Becoming Sighted - On Blind Tribes and Becoming Sighted

Sex, Power, and Partisanship: How Evolutionary Science Makes Sense of Our Political Divide - Hector A. Garcia 2019

Becoming Sighted
On Blind Tribes and Becoming Sighted

Knowing what we now know about how tribalism can blind us, what do we do? In coming to the realization of how profoundly our public discourse is shaped by evolved and fear-driven biases, it becomes clear that education about how to manage those biases is an important part of the solution. (Note that in the discussion of education above, the findings merely spoke to the amount of education received, not the quality or content of that education.) One of the most important steps toward rational political decision-making would be to make critical thinking a mandatory component of public education. Without the ability to think critically, to be fiercely rational, we are simply far more vulnerable—to our most primitive instincts and to those who would commandeer them for their own uses. But what is critical thinking? Here is one description offered by an organization called, no less, the Foundation for Critical Thinking:

They [critical thinkers] are keenly aware of the inherently flawed nature of human thinking when left unchecked. They strive to diminish the power of their egocentric and sociocentric tendencies. They use the intellectual tools that critical thinking offers—concepts and principles that enable them to analyze, assess, and improve thinking…. They realize that no matter how skilled they are as thinkers, they can always improve their reasoning abilities and they will at times fall prey to mistakes in reasoning, human irrationality, prejudices, biases, distortions, uncritically accepted social rules and taboos, self-interest, and vested interest.45

In other words, properly trained critical thinkers are able to better evaluate not only the information put before them but also their own responses to that information. Thus while our instincts can blind us to reality, critical thinking can help us to become sighted and to enjoy greater freedom—the freedom to not simply respond to our most reactive impulses but to pause, to consider.

Scientific inquiry must be primary among the intellectual tools used for critical thinking because it is arguably the best means to arrive at unbiased information. Although the scientific method is in no way perfect, it has built-in mechanisms designed to help its practitioners maintain objectivity in their quest for knowledge. Cognitive psychology is also key, offering a detailed study of our emotionally motivated biases. It is self-evident that if we don't understand our biases, we are more likely to enact them. Teaching students how to thoughtfully challenge authority figures is also invaluable. This was a central aim of the “denazification” efforts in post-WWII Germany intended to forestall the rise of another Hitler. These efforts gave the Germans a counterweight to the kind of primitive, unreasoned consensus that opens the door to despots.46 In the (false) information age, a deep curriculum in information literacy—that is, how to obtain accurate facts amid a rising sea of false information47—is increasingly essential. Political literacy would also be desired. Surveys consistently show that high numbers of Americans are ignorant to elementary facts about US government, such as the name of the vice president, the name of a single Supreme Court justice, or the specific rights guaranteed by the First Amendment to the US Constitution.48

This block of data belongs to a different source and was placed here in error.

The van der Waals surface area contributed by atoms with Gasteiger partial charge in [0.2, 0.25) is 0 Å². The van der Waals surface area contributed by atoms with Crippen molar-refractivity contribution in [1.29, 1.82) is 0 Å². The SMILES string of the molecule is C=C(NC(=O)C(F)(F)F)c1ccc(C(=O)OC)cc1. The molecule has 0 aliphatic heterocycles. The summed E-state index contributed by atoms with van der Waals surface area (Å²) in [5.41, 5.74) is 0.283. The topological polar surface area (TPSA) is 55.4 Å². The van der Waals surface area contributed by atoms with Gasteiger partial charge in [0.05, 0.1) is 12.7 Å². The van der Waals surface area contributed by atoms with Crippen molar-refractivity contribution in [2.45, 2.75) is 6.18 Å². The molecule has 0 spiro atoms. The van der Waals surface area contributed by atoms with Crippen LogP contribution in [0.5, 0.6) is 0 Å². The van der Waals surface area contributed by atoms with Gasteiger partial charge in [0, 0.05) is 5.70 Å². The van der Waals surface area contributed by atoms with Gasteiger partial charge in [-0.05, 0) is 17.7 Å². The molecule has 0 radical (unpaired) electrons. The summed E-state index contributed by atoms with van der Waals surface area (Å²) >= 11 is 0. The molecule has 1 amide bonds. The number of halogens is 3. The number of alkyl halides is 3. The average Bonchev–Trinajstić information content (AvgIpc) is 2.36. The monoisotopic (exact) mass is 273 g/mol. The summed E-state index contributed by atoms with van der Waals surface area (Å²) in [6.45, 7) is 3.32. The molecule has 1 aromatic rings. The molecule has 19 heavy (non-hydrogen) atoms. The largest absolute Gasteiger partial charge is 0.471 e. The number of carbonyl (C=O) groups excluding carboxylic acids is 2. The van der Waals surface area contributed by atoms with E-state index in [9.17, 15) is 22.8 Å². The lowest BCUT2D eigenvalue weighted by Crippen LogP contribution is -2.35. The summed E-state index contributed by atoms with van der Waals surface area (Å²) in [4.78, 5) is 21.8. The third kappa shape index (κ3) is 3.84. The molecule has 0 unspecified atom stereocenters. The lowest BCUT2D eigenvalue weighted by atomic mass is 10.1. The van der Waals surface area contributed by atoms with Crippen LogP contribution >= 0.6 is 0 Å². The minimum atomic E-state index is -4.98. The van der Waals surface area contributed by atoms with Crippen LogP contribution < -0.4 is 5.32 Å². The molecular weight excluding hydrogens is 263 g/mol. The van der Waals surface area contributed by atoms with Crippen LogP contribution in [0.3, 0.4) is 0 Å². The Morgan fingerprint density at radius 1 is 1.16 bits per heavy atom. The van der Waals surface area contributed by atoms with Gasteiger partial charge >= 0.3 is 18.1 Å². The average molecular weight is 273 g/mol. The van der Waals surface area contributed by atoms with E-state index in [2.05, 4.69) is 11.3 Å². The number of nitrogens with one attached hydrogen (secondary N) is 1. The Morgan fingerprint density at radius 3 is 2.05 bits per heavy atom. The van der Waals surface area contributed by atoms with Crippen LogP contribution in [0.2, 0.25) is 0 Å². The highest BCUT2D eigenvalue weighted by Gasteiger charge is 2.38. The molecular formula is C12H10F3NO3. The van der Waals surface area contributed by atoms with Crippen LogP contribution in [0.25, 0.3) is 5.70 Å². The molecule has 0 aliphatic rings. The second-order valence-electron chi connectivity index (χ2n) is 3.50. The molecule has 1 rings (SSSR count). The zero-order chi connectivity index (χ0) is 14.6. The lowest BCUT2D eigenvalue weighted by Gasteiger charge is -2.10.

In reality, none of these measures, either alone or in combination, will completely erase motivated reasoning from the political realm. But there is little question that our educational shortcomings leave us literally more primitive in our thinking. Lastly, and perhaps most crucially, critical thinking must involve teaching the evolutionary sciences in the public school system, with a particular focus on evolutionary psychology. For its unmatched utility in exposing the ultimate reasons for what we think and do, including our political impulses, evolutionary science must have a protected place in the conversation about who we are.